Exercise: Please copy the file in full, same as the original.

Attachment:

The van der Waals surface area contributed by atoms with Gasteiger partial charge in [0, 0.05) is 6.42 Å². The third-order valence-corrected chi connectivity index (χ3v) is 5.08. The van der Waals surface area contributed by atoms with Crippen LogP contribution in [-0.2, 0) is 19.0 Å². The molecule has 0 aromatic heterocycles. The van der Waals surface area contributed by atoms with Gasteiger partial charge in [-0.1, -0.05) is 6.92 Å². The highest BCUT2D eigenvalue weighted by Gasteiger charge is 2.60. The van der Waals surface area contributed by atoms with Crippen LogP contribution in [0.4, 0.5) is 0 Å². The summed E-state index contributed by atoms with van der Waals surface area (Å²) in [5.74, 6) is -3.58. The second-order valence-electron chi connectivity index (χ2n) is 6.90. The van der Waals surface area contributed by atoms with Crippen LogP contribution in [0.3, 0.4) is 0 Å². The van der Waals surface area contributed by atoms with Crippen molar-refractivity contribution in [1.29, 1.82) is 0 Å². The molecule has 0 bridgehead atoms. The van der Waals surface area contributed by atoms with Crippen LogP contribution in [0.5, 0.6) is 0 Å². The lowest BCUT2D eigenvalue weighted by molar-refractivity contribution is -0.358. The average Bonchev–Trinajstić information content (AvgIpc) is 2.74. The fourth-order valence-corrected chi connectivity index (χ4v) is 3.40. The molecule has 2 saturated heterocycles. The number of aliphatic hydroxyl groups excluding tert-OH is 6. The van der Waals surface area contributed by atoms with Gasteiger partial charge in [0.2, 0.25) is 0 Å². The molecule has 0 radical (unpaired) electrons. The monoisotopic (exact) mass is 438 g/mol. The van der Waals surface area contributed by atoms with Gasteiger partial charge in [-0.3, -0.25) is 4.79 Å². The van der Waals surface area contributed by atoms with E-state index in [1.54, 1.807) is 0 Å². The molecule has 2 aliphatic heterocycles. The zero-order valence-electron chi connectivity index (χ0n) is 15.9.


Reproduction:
The van der Waals surface area contributed by atoms with Gasteiger partial charge in [0, 0.05) is 6.42 Å². The third-order valence-corrected chi connectivity index (χ3v) is 5.08. The van der Waals surface area contributed by atoms with Crippen LogP contribution in [-0.2, 0) is 19.0 Å². The molecule has 0 aromatic heterocycles. The van der Waals surface area contributed by atoms with Gasteiger partial charge in [-0.1, -0.05) is 6.92 Å². The highest BCUT2D eigenvalue weighted by Gasteiger charge is 2.60. The van der Waals surface area contributed by atoms with Crippen LogP contribution in [0.4, 0.5) is 0 Å². The summed E-state index contributed by atoms with van der Waals surface area (Å²) in [5.74, 6) is -3.58. The second-order valence-electron chi connectivity index (χ2n) is 6.90. The van der Waals surface area contributed by atoms with Crippen LogP contribution in [0.3, 0.4) is 0 Å². The van der Waals surface area contributed by atoms with Crippen molar-refractivity contribution in [1.29, 1.82) is 0 Å². The molecule has 0 bridgehead atoms. The van der Waals surface area contributed by atoms with Crippen LogP contribution in [0.5, 0.6) is 0 Å². The lowest BCUT2D eigenvalue weighted by molar-refractivity contribution is -0.358. The average Bonchev–Trinajstić information content (AvgIpc) is 2.74. The fourth-order valence-corrected chi connectivity index (χ4v) is 3.40. The molecule has 2 saturated heterocycles. The number of aliphatic hydroxyl groups excluding tert-OH is 6. The van der Waals surface area contributed by atoms with Gasteiger partial charge in [0.2, 0.25) is 0 Å². The molecule has 0 radical (unpaired) electrons. The monoisotopic (exact) mass is 438 g/mol. The van der Waals surface area contributed by atoms with Gasteiger partial charge in [-0.3, -0.25) is 4.79 Å². The van der Waals surface area contributed by atoms with E-state index in [1.54, 1.807) is 0 Å². The molecule has 2 aliphatic heterocycles. The zero-order valence-electron chi connectivity index (χ0n) is 15.9.